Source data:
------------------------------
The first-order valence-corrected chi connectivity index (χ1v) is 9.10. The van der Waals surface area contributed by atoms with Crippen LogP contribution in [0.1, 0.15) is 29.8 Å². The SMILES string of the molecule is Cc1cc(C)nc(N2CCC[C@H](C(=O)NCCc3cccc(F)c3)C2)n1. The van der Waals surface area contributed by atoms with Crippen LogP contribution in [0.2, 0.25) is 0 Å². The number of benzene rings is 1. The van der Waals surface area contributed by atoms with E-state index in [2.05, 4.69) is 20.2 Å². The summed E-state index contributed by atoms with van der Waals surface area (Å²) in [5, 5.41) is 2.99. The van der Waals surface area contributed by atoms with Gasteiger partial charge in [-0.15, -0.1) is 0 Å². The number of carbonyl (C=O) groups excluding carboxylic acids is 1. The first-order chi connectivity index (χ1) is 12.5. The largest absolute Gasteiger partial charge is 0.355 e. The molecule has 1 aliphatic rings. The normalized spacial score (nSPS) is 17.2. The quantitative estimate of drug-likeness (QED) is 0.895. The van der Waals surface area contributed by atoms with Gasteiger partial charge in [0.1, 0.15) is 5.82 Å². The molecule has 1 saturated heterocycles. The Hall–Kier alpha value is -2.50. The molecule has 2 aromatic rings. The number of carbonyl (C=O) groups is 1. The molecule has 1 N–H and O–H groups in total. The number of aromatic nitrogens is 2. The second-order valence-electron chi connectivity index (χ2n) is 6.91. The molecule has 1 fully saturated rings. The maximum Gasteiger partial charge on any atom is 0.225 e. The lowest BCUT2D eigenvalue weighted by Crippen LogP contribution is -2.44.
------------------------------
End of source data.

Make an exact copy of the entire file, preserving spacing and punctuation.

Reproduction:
The first-order valence-corrected chi connectivity index (χ1v) is 9.10. The van der Waals surface area contributed by atoms with Crippen LogP contribution in [0.1, 0.15) is 29.8 Å². The SMILES string of the molecule is Cc1cc(C)nc(N2CCC[C@H](C(=O)NCCc3cccc(F)c3)C2)n1. The van der Waals surface area contributed by atoms with Crippen LogP contribution in [0.2, 0.25) is 0 Å². The number of benzene rings is 1. The van der Waals surface area contributed by atoms with E-state index in [2.05, 4.69) is 20.2 Å². The summed E-state index contributed by atoms with van der Waals surface area (Å²) in [5, 5.41) is 2.99. The van der Waals surface area contributed by atoms with Gasteiger partial charge in [-0.15, -0.1) is 0 Å². The number of carbonyl (C=O) groups excluding carboxylic acids is 1. The first-order chi connectivity index (χ1) is 12.5. The largest absolute Gasteiger partial charge is 0.355 e. The molecule has 1 aliphatic rings. The normalized spacial score (nSPS) is 17.2. The quantitative estimate of drug-likeness (QED) is 0.895. The van der Waals surface area contributed by atoms with Gasteiger partial charge in [0.1, 0.15) is 5.82 Å². The molecule has 1 saturated heterocycles. The Hall–Kier alpha value is -2.50. The molecule has 2 aromatic rings. The number of carbonyl (C=O) groups is 1. The molecule has 1 N–H and O–H groups in total. The number of aromatic nitrogens is 2. The second-order valence-electron chi connectivity index (χ2n) is 6.91. The molecule has 1 fully saturated rings. The maximum Gasteiger partial charge on any atom is 0.225 e. The lowest BCUT2D eigenvalue weighted by Crippen LogP contribution is -2.44.